If your loved one has good credit, becoming an authorized user allows you to piggyback off their credit history and build your own. You’ll benefit from it even if you never use the card.
Just be sure to discuss with your relative or friend how you are allowed to use the card — if you’re allowed at all — and when you need to make payments to avoid damaging their credit.
7. Review the Card Terms
If you are approved for a card, make sure you carefully review the terms and conditions. You should specifically pay attention to:
- Credit reporting: Not all credit card companies report activity to credit bureaus. Since you want to build your credit while you’re young, that’s a major drawback. Read the agreement carefully to see if the creditor reports to Experian, Equifax or TransUnion.
- Annual Percentage Rate (APR): The APR is the rate of interest charged over one year. The regular APR applies to purchases and balance transfers.
- Penalty APR: If you miss a payment, however, the creditor may charge a penalty APR, which is higher than the regular APR.
- Account fees: Some credit cards have added fees, such as setup and monthly maintenance fees.
How to Use a Credit Card Wisely
Now that you know how to get your first credit card, use it responsibly to build your credit. To establish good credit habits, follow these tips:
- Don’t charge anything you can’t afford: It can be tempting to use your credit card to splurge on clothes, electronics, or dinners out with friends. But credit card debt can be a tough hole to dig out of, so only use your credit card for essential purchases you can afford to pay for in cash.
- Try to pay off the full bill every month: When your credit card statement comes, it will show your statement balance and the minimum payment due. If you only pay the minimum, the creditor will charge interest on the unpaid amount. To avoid paying interest charges, pay off the statement balance in full every month.
- Track your spending: Because credit cards are so easy to use, you can quickly rack up a balance. Avoid unnecessary spending by creating a budget to track your finances online. Free tools like Mint and Wally can simplify how manage your money.
- Set up a reminder to pay your bill on time: If you miss your card’s payment due date, you’ll have to pay late fees and your credit score can decrease as a result. To avoid that, sign up for automatic payments or set up a monthly calendar reminder to pay your bill.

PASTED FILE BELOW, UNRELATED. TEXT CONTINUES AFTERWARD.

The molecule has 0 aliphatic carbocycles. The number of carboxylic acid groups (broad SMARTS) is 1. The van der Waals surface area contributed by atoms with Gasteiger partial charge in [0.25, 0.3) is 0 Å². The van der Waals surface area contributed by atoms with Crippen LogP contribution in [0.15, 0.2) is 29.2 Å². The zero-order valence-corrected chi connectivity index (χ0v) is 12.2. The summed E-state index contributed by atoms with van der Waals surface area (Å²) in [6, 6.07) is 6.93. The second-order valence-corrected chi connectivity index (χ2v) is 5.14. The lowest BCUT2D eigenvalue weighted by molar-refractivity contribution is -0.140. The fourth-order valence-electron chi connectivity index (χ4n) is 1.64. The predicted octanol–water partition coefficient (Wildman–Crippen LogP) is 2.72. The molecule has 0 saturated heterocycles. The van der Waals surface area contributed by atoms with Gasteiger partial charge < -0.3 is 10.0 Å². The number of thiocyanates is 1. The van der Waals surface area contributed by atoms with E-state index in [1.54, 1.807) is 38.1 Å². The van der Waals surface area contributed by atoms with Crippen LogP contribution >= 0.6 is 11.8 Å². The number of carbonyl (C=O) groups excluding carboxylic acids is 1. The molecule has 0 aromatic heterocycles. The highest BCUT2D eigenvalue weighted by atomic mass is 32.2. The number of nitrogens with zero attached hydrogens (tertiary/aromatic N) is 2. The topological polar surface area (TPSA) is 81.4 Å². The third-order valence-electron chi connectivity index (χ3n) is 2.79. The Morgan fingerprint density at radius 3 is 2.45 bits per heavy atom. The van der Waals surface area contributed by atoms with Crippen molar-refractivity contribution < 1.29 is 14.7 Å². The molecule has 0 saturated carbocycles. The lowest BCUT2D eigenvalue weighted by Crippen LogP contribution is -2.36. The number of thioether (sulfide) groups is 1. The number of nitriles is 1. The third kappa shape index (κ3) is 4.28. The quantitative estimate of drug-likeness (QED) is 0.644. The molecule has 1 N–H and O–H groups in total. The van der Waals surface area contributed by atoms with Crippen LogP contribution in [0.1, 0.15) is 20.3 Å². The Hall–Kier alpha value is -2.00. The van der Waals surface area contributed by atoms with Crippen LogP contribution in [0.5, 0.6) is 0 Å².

- Redeem your benefits to get the most out of your card: Redeem your benefits including cashback rewards, points, or airline miles to get more value out of your card. Some credit card rewards will expire, so review your card agreement to see how long you have to redeem those rewards.
- Try not to get too close to your credit limit or max out your card: If possible, limit your credit card use. If you max out your card or spend a significant amount of your credit limit, it can hurt your score. Aim to pay off the bill in full every month and use your card thoughtfully.
- Be wary of fraud: Review your credit card account online at least once a month (ideally, once a week). If there are any transactions you don’t recognize, you may have been the victim of identity theft and credit card fraud. If that happens, you can dispute these charges with your credit card company and request a new card to avoid future fraudulent activity.
Improving Your Credit
Getting that first credit card can be challenging, but there are options you can take advantage of as a college student to build your credit. By understanding how credit scores work and using your card responsibly by only using the card for essentials and paying your bills on time you can build your credit and boost your credit score over time, setting yourself up for success after graduation.
Learn More: Do Student Loans Build Credit?